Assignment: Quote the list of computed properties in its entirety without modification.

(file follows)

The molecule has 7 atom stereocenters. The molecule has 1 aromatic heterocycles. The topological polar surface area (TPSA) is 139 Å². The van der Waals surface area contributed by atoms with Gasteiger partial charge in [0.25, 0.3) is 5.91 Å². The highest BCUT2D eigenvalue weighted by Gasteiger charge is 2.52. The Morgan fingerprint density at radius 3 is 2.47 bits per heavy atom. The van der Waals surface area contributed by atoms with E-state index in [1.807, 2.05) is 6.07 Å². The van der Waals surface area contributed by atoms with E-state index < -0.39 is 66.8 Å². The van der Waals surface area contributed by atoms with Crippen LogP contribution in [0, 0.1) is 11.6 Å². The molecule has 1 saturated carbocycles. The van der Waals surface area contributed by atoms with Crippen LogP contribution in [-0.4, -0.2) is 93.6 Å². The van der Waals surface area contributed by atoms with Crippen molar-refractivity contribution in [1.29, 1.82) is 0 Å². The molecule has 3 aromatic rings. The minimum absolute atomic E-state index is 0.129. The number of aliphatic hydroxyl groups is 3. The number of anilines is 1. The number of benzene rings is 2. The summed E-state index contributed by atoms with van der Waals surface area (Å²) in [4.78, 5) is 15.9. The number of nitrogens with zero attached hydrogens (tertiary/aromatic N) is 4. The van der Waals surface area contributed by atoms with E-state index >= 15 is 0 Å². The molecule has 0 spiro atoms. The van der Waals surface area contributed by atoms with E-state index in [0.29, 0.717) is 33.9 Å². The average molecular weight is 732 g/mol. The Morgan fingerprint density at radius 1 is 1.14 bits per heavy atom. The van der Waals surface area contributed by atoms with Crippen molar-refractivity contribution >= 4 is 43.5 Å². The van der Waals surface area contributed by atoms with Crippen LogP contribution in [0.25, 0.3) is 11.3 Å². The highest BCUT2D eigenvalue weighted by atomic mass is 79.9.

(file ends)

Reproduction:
The molecule has 7 atom stereocenters. The molecule has 1 aromatic heterocycles. The topological polar surface area (TPSA) is 139 Å². The van der Waals surface area contributed by atoms with Gasteiger partial charge in [0.25, 0.3) is 5.91 Å². The highest BCUT2D eigenvalue weighted by Gasteiger charge is 2.52. The Morgan fingerprint density at radius 3 is 2.47 bits per heavy atom. The van der Waals surface area contributed by atoms with E-state index in [1.807, 2.05) is 6.07 Å². The van der Waals surface area contributed by atoms with E-state index < -0.39 is 66.8 Å². The van der Waals surface area contributed by atoms with Crippen LogP contribution in [0, 0.1) is 11.6 Å². The molecule has 1 saturated carbocycles. The van der Waals surface area contributed by atoms with Crippen LogP contribution in [-0.4, -0.2) is 93.6 Å². The van der Waals surface area contributed by atoms with Crippen molar-refractivity contribution in [1.29, 1.82) is 0 Å². The molecule has 3 aromatic rings. The minimum absolute atomic E-state index is 0.129. The number of aliphatic hydroxyl groups is 3. The number of anilines is 1. The number of benzene rings is 2. The summed E-state index contributed by atoms with van der Waals surface area (Å²) in [4.78, 5) is 15.9. The number of nitrogens with zero attached hydrogens (tertiary/aromatic N) is 4. The van der Waals surface area contributed by atoms with E-state index >= 15 is 0 Å². The molecule has 0 spiro atoms. The van der Waals surface area contributed by atoms with E-state index in [0.29, 0.717) is 33.9 Å². The average molecular weight is 732 g/mol. The Morgan fingerprint density at radius 1 is 1.14 bits per heavy atom. The van der Waals surface area contributed by atoms with Crippen molar-refractivity contribution >= 4 is 43.5 Å². The van der Waals surface area contributed by atoms with Crippen LogP contribution in [0.25, 0.3) is 11.3 Å². The highest BCUT2D eigenvalue weighted by atomic mass is 79.9.